Sir James Macmillan at St Mary’s Cathedral, Edinburgh
Tuesday 23 April 2024
Review by Adrian Porter sj

To attract an audience of 300-plus on a cold and rainy midweek night for a lecture on the somewhat niche topic of the origins of western music in plainsong is an astonishing feat.  But the draw this past week was Sir James Macmillan who appeals to three distinct audiences: he is the local hero who has made it on the world stage; a Catholic who is not shy to share his Catholic faith and practice and to engage in discussion about the religious quality of music as an art form; and a composer and conductor of international repute.

Macmillan is patron of music at St Mary’s Metropolitan Cathedral in Edinburgh and this was Macmillan at his best.  He began by drawing attention to the fact that the religious content and inspiration of what he terms “art music”, music written for the concert hall, seems as strong or stronger than ever compared to the accelerating decline of religious belief and practice in the west.  Other art forms seem to mirror that decline beginning in the 19th century but music, “the most spiritual of the arts”, is still greatly invested in religious ideas, forms and expression.

Macmillan illustrated this with reference to Poulenc’s Dialogues des Carmélites, first performed at La Scala in 1957 – an opera that is one of the great, popular and acclaimed works of the century but which takes as its theme the triumph of faith over secularity, mysticism over reason, martyrdom over common sense.  He spoke also of Messiaen’s work, calling him one of two theological composers (alongside Bach of course).  Poulenc and Messiaen explore ideas of faith and specifically, the Roman Catholic religion, in ways that still attract huge interest and engagement.  And many others can be added to the list: Stravinksy, Schnitke, Britten and Pärt.  Composers of deep spirituality which finds expression in their music.  Even musicians who are not themselves believers can and do engage with religious music in a way that does not seem to be true of other art forms.

So, where does what Macmillan termed the “religious DNA” of music as an artform come from?  His talk proposed that the roots are to be found in the plainsong of the Christian church which reigned supreme from the early centuries until the middle ages and beyond.  And where did that musical treasure of the church come from?  Macmillian suggested the chanting of the psalms in Jewish worship.  He picked up the comment in Matthew’s account of the last supper that “after psalms had been sung” Jesus and the disciples “left for the Mount of Olives” (Mtt 26:30) there to be betrayed and taken into captivity.  These psalms were surely the Hallel psalms (psalms 113-118) that are sung to this day by observant Jews on the first day of the festival of Passover.  Macmillan highlighted some of the verses of those psalms – texts that are so poignant with the knowledge of the events of the passion that would unfold over the next 24-hours.

Musicologists, such as William Mahrt (The Musical Shape of the Liturgy 20120), have researched the music used for the singing of the Hallel in isolated Jewish communities in Yemen, uncontaminated by developments and influences more easily felt elsewhere.  These distinctive melodies sound very like some of the more primitive plainsong tones used for the psalms as Macmillan illustrated by singing for us.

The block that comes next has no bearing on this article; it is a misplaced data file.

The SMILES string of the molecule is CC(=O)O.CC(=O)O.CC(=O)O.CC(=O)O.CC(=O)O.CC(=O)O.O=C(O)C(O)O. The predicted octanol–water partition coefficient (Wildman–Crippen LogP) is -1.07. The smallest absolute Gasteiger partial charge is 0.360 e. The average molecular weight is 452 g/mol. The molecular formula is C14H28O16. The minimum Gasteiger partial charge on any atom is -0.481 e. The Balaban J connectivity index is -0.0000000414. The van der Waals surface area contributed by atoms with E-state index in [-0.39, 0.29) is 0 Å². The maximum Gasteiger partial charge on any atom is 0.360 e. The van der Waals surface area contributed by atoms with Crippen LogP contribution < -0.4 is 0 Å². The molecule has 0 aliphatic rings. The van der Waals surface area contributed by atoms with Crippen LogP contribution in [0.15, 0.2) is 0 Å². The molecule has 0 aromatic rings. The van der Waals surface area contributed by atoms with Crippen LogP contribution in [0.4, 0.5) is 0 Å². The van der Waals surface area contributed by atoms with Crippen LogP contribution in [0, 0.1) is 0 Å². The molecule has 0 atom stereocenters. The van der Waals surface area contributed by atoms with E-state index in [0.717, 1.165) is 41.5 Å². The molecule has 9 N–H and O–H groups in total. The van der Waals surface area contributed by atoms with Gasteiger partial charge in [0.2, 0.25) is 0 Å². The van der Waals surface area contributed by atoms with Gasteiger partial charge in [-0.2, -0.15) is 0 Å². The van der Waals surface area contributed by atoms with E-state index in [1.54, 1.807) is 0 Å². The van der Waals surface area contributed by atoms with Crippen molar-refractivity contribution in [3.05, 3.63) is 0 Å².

As Christianity developed and gradually cut its ties to the synagogue and became the religion of the Roman Emperor in Constantine and then the Roman Empire under Theodosius I, chant developed its own modes and forms.  Macmillan showed how these were often the inspiration for the polyphonic music of the Renaissance and beyond.  Of course, chant was never lost to the church, although more and more ornate styles came to dominate.  Chant was preserved in the monastic houses and it was at the abbey of Solesmes, among others, in the 19th century that the great return to sources and the publication of new and scholarly editions of the chant emerged.

The liturgical revision set in train at the Second Vatican Council (1962-65) recognized “Gregorian chant as something special to the Roman liturgy which should thus be given a place of primacy” (Sacrosanctum Concilium n.116) while at the same time preserving and developing “the rich heritage of music in churches” (n.114) which ran considerably beyond chant.  But the contrary reforming motion of the widespread introduction of vernacular languages (n.36.2) saw chant almost entirely disappear from the experience of most Catholics’ ordinary worship.  Macmillan observed that the Anglican church has a great tradition of combining chant and the vernacular and encouraged the use of chant, whether in Latin or English, alongside the other music written for the liturgy.  He noted the observation of the great liturgist Josef Jungmann sj that chant raises text from the mundane and presents it “as on a platter of gold”.  This was what Jesus did before he left for the Mount of Olives and worked the salvation of the human race.

The whole hour’s talk was wonderfully illuminating, clearly thought through, and encouraging to those charged with the ministry of music in worship.  The lecture attracted many parish musicians as well as the great and good in the music world of the university, city and churches of Edinburgh.  It is good to see and to celebrate the many hours of isolated work that characterize the consistent and prolific output of a composer such as Macmillan brought into the light and shared so generously with an audience.  The extended applause at the end said everything.

Adrian Porter sj is parish priest of Edinburgh Jesuit Church and current Chair of the Society of St Gregory.

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